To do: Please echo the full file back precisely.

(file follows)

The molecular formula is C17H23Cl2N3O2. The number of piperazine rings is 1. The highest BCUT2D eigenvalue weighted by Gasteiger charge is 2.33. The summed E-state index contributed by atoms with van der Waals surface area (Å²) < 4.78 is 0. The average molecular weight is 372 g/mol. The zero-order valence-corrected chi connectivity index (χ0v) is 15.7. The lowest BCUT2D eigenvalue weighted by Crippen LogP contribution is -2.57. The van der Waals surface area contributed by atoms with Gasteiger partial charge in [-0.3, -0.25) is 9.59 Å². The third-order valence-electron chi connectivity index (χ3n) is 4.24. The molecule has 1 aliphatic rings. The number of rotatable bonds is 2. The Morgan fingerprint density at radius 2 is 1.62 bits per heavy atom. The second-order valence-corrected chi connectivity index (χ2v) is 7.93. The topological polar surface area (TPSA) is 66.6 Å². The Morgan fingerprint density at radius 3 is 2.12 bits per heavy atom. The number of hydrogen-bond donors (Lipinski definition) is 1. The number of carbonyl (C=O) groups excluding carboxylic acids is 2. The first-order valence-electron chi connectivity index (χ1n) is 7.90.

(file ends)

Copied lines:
The molecular formula is C17H23Cl2N3O2. The number of piperazine rings is 1. The highest BCUT2D eigenvalue weighted by Gasteiger charge is 2.33. The summed E-state index contributed by atoms with van der Waals surface area (Å²) < 4.78 is 0. The average molecular weight is 372 g/mol. The zero-order valence-corrected chi connectivity index (χ0v) is 15.7. The lowest BCUT2D eigenvalue weighted by Crippen LogP contribution is -2.57. The van der Waals surface area contributed by atoms with Gasteiger partial charge in [-0.3, -0.25) is 9.59 Å². The third-order valence-electron chi connectivity index (χ3n) is 4.24. The molecule has 1 aliphatic rings. The number of rotatable bonds is 2. The Morgan fingerprint density at radius 2 is 1.62 bits per heavy atom. The second-order valence-corrected chi connectivity index (χ2v) is 7.93. The topological polar surface area (TPSA) is 66.6 Å². The Morgan fingerprint density at radius 3 is 2.12 bits per heavy atom. The number of hydrogen-bond donors (Lipinski definition) is 1. The number of carbonyl (C=O) groups excluding carboxylic acids is 2. The first-order valence-electron chi connectivity index (χ1n) is 7.90.